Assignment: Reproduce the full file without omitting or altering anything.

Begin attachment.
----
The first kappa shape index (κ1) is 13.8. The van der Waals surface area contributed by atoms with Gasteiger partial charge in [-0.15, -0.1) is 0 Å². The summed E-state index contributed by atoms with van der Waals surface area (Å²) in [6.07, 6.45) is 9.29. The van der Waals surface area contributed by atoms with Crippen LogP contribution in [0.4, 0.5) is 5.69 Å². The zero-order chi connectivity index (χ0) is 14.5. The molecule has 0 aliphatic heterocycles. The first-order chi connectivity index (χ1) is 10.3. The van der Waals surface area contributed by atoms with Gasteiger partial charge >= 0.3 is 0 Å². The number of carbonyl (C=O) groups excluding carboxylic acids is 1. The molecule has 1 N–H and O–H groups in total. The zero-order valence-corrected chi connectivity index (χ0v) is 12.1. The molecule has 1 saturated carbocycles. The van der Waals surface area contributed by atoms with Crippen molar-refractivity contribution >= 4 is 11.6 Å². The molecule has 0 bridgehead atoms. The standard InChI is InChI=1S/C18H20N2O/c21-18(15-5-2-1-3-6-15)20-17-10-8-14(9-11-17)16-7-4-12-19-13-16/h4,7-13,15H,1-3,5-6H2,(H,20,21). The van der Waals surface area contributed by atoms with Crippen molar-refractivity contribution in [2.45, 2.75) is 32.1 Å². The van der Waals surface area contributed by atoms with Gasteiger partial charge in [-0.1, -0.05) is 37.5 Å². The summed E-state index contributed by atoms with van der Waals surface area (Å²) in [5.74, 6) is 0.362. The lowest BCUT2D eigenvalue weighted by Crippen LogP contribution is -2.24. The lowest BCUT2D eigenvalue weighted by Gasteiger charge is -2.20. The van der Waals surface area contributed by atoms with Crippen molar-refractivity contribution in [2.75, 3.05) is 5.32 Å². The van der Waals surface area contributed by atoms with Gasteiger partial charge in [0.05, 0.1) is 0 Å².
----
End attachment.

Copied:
The first kappa shape index (κ1) is 13.8. The van der Waals surface area contributed by atoms with Gasteiger partial charge in [-0.15, -0.1) is 0 Å². The summed E-state index contributed by atoms with van der Waals surface area (Å²) in [6.07, 6.45) is 9.29. The van der Waals surface area contributed by atoms with Crippen LogP contribution in [0.4, 0.5) is 5.69 Å². The zero-order chi connectivity index (χ0) is 14.5. The molecule has 0 aliphatic heterocycles. The first-order chi connectivity index (χ1) is 10.3. The van der Waals surface area contributed by atoms with Gasteiger partial charge >= 0.3 is 0 Å². The number of carbonyl (C=O) groups excluding carboxylic acids is 1. The molecule has 1 N–H and O–H groups in total. The zero-order valence-corrected chi connectivity index (χ0v) is 12.1. The molecule has 1 saturated carbocycles. The van der Waals surface area contributed by atoms with Crippen molar-refractivity contribution >= 4 is 11.6 Å². The molecule has 0 bridgehead atoms. The standard InChI is InChI=1S/C18H20N2O/c21-18(15-5-2-1-3-6-15)20-17-10-8-14(9-11-17)16-7-4-12-19-13-16/h4,7-13,15H,1-3,5-6H2,(H,20,21). The van der Waals surface area contributed by atoms with Crippen molar-refractivity contribution in [2.45, 2.75) is 32.1 Å². The van der Waals surface area contributed by atoms with Gasteiger partial charge in [-0.1, -0.05) is 37.5 Å². The summed E-state index contributed by atoms with van der Waals surface area (Å²) in [5.74, 6) is 0.362. The lowest BCUT2D eigenvalue weighted by Crippen LogP contribution is -2.24. The lowest BCUT2D eigenvalue weighted by Gasteiger charge is -2.20. The van der Waals surface area contributed by atoms with Crippen molar-refractivity contribution in [2.75, 3.05) is 5.32 Å². The van der Waals surface area contributed by atoms with Gasteiger partial charge in [0.05, 0.1) is 0 Å².